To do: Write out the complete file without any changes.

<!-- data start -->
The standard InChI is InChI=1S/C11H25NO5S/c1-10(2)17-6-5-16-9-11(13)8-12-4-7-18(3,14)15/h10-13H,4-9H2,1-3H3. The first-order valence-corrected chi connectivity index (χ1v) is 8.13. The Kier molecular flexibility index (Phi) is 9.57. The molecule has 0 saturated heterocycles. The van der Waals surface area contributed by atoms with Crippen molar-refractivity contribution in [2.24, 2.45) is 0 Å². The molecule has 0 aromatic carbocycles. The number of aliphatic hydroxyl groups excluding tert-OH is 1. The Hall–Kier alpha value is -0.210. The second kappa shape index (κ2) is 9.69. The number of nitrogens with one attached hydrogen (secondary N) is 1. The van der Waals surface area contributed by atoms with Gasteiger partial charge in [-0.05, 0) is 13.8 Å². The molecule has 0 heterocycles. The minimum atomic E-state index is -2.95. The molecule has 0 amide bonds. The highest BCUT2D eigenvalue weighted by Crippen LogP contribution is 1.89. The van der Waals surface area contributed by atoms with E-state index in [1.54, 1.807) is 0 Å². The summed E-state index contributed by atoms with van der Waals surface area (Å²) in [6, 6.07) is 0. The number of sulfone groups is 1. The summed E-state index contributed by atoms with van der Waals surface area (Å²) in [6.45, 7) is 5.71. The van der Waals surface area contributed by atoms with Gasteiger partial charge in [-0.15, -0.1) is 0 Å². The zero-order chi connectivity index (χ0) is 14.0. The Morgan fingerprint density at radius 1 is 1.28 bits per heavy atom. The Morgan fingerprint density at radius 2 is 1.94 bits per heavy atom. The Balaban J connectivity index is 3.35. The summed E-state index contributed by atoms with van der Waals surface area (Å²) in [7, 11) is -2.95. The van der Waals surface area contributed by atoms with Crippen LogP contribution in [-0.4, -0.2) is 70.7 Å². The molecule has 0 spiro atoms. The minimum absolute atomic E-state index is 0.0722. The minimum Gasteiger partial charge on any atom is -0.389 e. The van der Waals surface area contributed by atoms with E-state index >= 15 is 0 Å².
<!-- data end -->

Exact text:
The standard InChI is InChI=1S/C11H25NO5S/c1-10(2)17-6-5-16-9-11(13)8-12-4-7-18(3,14)15/h10-13H,4-9H2,1-3H3. The first-order valence-corrected chi connectivity index (χ1v) is 8.13. The Kier molecular flexibility index (Phi) is 9.57. The molecule has 0 saturated heterocycles. The van der Waals surface area contributed by atoms with Crippen molar-refractivity contribution in [2.24, 2.45) is 0 Å². The molecule has 0 aromatic carbocycles. The number of aliphatic hydroxyl groups excluding tert-OH is 1. The Hall–Kier alpha value is -0.210. The second kappa shape index (κ2) is 9.69. The number of nitrogens with one attached hydrogen (secondary N) is 1. The van der Waals surface area contributed by atoms with Gasteiger partial charge in [-0.05, 0) is 13.8 Å². The molecule has 0 heterocycles. The minimum atomic E-state index is -2.95. The molecule has 0 amide bonds. The highest BCUT2D eigenvalue weighted by Crippen LogP contribution is 1.89. The van der Waals surface area contributed by atoms with E-state index in [1.54, 1.807) is 0 Å². The summed E-state index contributed by atoms with van der Waals surface area (Å²) in [6, 6.07) is 0. The number of sulfone groups is 1. The summed E-state index contributed by atoms with van der Waals surface area (Å²) in [6.45, 7) is 5.71. The van der Waals surface area contributed by atoms with Gasteiger partial charge in [-0.15, -0.1) is 0 Å². The zero-order chi connectivity index (χ0) is 14.0. The Morgan fingerprint density at radius 1 is 1.28 bits per heavy atom. The Morgan fingerprint density at radius 2 is 1.94 bits per heavy atom. The Balaban J connectivity index is 3.35. The summed E-state index contributed by atoms with van der Waals surface area (Å²) in [7, 11) is -2.95. The van der Waals surface area contributed by atoms with Crippen LogP contribution in [-0.4, -0.2) is 70.7 Å². The molecule has 0 spiro atoms. The minimum absolute atomic E-state index is 0.0722. The minimum Gasteiger partial charge on any atom is -0.389 e. The van der Waals surface area contributed by atoms with E-state index >= 15 is 0 Å².